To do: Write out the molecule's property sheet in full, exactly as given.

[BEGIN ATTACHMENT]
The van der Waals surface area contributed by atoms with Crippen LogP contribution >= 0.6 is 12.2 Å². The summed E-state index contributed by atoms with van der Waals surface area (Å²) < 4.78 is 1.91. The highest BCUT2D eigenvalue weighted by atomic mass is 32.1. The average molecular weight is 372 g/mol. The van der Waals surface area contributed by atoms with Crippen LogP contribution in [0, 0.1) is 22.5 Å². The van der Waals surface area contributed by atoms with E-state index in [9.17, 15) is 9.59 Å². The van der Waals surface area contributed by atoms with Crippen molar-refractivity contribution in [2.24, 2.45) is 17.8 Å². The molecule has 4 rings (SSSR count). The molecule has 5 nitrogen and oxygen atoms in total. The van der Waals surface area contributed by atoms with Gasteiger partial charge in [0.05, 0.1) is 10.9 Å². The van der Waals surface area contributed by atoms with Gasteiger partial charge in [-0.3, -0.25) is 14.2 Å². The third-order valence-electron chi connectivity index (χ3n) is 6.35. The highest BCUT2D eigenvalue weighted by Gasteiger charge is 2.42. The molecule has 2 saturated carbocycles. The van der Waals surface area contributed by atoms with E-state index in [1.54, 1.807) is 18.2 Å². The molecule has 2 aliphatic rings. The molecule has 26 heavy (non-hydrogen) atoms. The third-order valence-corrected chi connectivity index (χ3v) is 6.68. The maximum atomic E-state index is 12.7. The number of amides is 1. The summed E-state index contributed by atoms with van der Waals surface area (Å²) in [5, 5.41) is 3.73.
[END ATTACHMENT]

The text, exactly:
The van der Waals surface area contributed by atoms with Crippen LogP contribution >= 0.6 is 12.2 Å². The summed E-state index contributed by atoms with van der Waals surface area (Å²) < 4.78 is 1.91. The highest BCUT2D eigenvalue weighted by atomic mass is 32.1. The average molecular weight is 372 g/mol. The van der Waals surface area contributed by atoms with Crippen LogP contribution in [0, 0.1) is 22.5 Å². The van der Waals surface area contributed by atoms with E-state index in [9.17, 15) is 9.59 Å². The van der Waals surface area contributed by atoms with Crippen molar-refractivity contribution in [2.24, 2.45) is 17.8 Å². The molecule has 4 rings (SSSR count). The molecule has 5 nitrogen and oxygen atoms in total. The van der Waals surface area contributed by atoms with Gasteiger partial charge in [0.05, 0.1) is 10.9 Å². The van der Waals surface area contributed by atoms with Gasteiger partial charge in [-0.3, -0.25) is 14.2 Å². The third-order valence-electron chi connectivity index (χ3n) is 6.35. The highest BCUT2D eigenvalue weighted by Gasteiger charge is 2.42. The molecule has 2 saturated carbocycles. The van der Waals surface area contributed by atoms with E-state index in [1.54, 1.807) is 18.2 Å². The molecule has 2 aliphatic rings. The molecule has 26 heavy (non-hydrogen) atoms. The third-order valence-corrected chi connectivity index (χ3v) is 6.68. The maximum atomic E-state index is 12.7. The number of amides is 1. The summed E-state index contributed by atoms with van der Waals surface area (Å²) in [5, 5.41) is 3.73.